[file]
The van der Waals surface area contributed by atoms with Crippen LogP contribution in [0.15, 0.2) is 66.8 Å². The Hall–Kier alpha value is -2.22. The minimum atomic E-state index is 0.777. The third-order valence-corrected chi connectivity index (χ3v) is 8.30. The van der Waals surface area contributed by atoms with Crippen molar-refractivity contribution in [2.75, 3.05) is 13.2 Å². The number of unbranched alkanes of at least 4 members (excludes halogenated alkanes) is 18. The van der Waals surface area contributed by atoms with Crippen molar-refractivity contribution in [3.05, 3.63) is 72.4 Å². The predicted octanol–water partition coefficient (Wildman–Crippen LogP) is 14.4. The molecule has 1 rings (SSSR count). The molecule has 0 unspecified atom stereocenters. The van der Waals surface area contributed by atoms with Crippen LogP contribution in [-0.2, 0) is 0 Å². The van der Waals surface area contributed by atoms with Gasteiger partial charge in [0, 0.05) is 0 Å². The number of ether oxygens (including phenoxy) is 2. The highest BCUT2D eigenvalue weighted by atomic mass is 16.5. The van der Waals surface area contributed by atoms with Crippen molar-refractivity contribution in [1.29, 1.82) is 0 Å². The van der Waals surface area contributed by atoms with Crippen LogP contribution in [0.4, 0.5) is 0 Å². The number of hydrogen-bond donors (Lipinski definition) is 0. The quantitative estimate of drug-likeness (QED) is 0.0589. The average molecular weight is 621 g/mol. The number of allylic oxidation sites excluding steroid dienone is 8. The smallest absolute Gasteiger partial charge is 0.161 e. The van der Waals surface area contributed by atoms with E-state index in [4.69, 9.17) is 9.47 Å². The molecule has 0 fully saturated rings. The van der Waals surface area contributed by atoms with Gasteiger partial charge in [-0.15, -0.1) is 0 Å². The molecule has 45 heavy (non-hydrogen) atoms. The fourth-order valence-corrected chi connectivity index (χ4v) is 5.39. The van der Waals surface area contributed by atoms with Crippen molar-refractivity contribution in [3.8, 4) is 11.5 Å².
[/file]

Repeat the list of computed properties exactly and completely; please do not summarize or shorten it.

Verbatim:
The van der Waals surface area contributed by atoms with Crippen LogP contribution in [0.15, 0.2) is 66.8 Å². The Hall–Kier alpha value is -2.22. The minimum atomic E-state index is 0.777. The third-order valence-corrected chi connectivity index (χ3v) is 8.30. The van der Waals surface area contributed by atoms with Crippen molar-refractivity contribution in [2.75, 3.05) is 13.2 Å². The number of unbranched alkanes of at least 4 members (excludes halogenated alkanes) is 18. The van der Waals surface area contributed by atoms with Crippen molar-refractivity contribution in [3.05, 3.63) is 72.4 Å². The predicted octanol–water partition coefficient (Wildman–Crippen LogP) is 14.4. The molecule has 1 rings (SSSR count). The molecule has 0 unspecified atom stereocenters. The van der Waals surface area contributed by atoms with Crippen LogP contribution in [-0.2, 0) is 0 Å². The van der Waals surface area contributed by atoms with Gasteiger partial charge in [0, 0.05) is 0 Å². The number of ether oxygens (including phenoxy) is 2. The highest BCUT2D eigenvalue weighted by atomic mass is 16.5. The van der Waals surface area contributed by atoms with Crippen molar-refractivity contribution in [1.29, 1.82) is 0 Å². The van der Waals surface area contributed by atoms with Crippen LogP contribution in [0.4, 0.5) is 0 Å². The number of hydrogen-bond donors (Lipinski definition) is 0. The quantitative estimate of drug-likeness (QED) is 0.0589. The average molecular weight is 621 g/mol. The number of allylic oxidation sites excluding steroid dienone is 8. The smallest absolute Gasteiger partial charge is 0.161 e. The van der Waals surface area contributed by atoms with E-state index in [4.69, 9.17) is 9.47 Å². The molecule has 0 fully saturated rings. The van der Waals surface area contributed by atoms with Gasteiger partial charge in [-0.15, -0.1) is 0 Å². The molecule has 45 heavy (non-hydrogen) atoms. The fourth-order valence-corrected chi connectivity index (χ4v) is 5.39. The van der Waals surface area contributed by atoms with Crippen molar-refractivity contribution in [3.8, 4) is 11.5 Å².